In this post I bring you back to Scott Meyers book on effective C++ programming. We will consider the next four tips and hopefully add them to our programming arsenal.
What follows is my take on the next four tips:
5: Know what functions C++ silently writes and calls: If you do not specifically declare constructors, destructors and a copy assignment operator, most C++ compilers will generate them for you. The issue here is that you may run into trouble with the way the compiler generates the default functions. If the compiler decides that the generated functions don’t make sense it will silently refuse to generate them. It may also refuse to allow you to define operator functions because of the way the default constructors were created. There are several examples in the book but the bottom line is that compilers implicitly generate a class’s default constructor, copy constructor, copy assignment and destructor so understand what that means to your program.
6: Explicitly disallow the use of compiler-generated functions you do not want: We saw in item 5 that if you don’t declare certain functions that the compiler will generate them for us. If we want to prevent this behaviour we have to declare the functions ourselves. But what if we want to not have the functions at all. The thing to note here is that when the compiler generates functions for us they are public by default. If we want to make sure the functions are not available, we declare the functions yourself and make them private. By declaring the function yourself you prevent the compiler from generating a public version.
7: Declare destructors virtual in polymorphic base classes: C++ specifies that when a derived class object is deleted through a pointer to a base class with a non-virtual destructor, the results are undefined. The example from the book refers to a dynamic class generated by a factory class. The returned class is guaranteed to have the functions of the base class, but it is not the same type. The returned class will be on the heap so it must be deleted in order to prevent a memory leak. If you try to delete the generated class using the pointer, the base class will be deleted but the derived class and its data members will not. To solve this problem we give the base class a virtual destructor. What this does is call the destructor of the derived class when the base class is deleted. Note that declaring a virtual destructor in a class that is not meant to be a base class is not a good idea because there will never be a real constructor to execute.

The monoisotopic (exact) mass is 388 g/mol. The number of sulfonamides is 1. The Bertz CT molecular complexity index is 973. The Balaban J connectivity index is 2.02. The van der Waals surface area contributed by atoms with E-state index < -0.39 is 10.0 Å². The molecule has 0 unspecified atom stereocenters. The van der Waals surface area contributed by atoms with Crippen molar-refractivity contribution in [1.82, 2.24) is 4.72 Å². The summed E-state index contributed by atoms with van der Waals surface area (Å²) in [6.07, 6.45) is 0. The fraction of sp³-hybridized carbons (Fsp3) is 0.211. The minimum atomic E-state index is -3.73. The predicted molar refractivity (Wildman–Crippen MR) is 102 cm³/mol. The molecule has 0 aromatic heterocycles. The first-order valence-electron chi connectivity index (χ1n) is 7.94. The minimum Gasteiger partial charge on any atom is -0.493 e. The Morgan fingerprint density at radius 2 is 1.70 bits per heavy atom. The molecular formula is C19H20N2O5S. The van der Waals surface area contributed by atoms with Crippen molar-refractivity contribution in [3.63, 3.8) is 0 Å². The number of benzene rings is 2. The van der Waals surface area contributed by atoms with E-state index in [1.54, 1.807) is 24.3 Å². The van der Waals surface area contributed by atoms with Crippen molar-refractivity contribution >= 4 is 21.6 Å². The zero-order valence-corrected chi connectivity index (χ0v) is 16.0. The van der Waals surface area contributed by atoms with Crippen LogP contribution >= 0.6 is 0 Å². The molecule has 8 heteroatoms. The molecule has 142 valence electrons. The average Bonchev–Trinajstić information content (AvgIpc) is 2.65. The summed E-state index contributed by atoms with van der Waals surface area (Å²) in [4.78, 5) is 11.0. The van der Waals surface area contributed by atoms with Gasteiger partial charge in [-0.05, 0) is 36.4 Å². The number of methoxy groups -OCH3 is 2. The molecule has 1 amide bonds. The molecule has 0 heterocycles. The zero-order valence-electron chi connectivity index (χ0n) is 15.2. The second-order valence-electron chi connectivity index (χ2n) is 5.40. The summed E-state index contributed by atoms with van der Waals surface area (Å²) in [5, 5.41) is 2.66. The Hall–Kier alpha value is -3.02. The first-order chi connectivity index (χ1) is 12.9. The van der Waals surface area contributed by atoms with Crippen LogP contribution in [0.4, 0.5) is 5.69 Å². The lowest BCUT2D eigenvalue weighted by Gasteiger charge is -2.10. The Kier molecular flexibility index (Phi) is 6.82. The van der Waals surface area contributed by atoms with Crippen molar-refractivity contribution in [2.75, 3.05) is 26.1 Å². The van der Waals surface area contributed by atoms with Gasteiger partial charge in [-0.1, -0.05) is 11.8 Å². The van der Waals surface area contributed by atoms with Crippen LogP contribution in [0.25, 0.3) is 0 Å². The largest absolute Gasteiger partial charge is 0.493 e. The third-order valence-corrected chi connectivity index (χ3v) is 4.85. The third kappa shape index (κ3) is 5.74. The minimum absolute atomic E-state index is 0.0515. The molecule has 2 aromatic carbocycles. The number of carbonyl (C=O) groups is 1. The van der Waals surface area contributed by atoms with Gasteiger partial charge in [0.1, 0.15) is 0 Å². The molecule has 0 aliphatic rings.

8: Prevent exceptions from leaving destructors: In order to explain this one Scott provides a clear example. Consider a vector that contains a number of elements. If an expecption is thrown while destroying the first element of the Vector, the other nine elements still need to be destroyed. If an exception is thrown while destroying the second element, now there are two active exceptions and that is one too many for C++ and depending on the conditions, this can cause the dreaded “undefined behaviour”. The bottom line here is that C++ does not like destructors that emit exceptions. There are several mechanisms that we can use to address this issue. If we think that an exception may result in a visit to the land of “undefined behavior” we can exit the program in the destructor. The second and less desirable thing we could do is to swallow and ignore the exception as part of the destructor. This is undesirable because we lose important information about the error, but there may be cases where we need the program to continue executing. The last and perhaps best thing to do with exceptions is to handle them with functions inside the class. Note that in all cases the exception is not allowed outside the class in question.
So there you have the next four tips. My thanks to Scott for providing the raw material for this post and I hope that these tips save you some grief.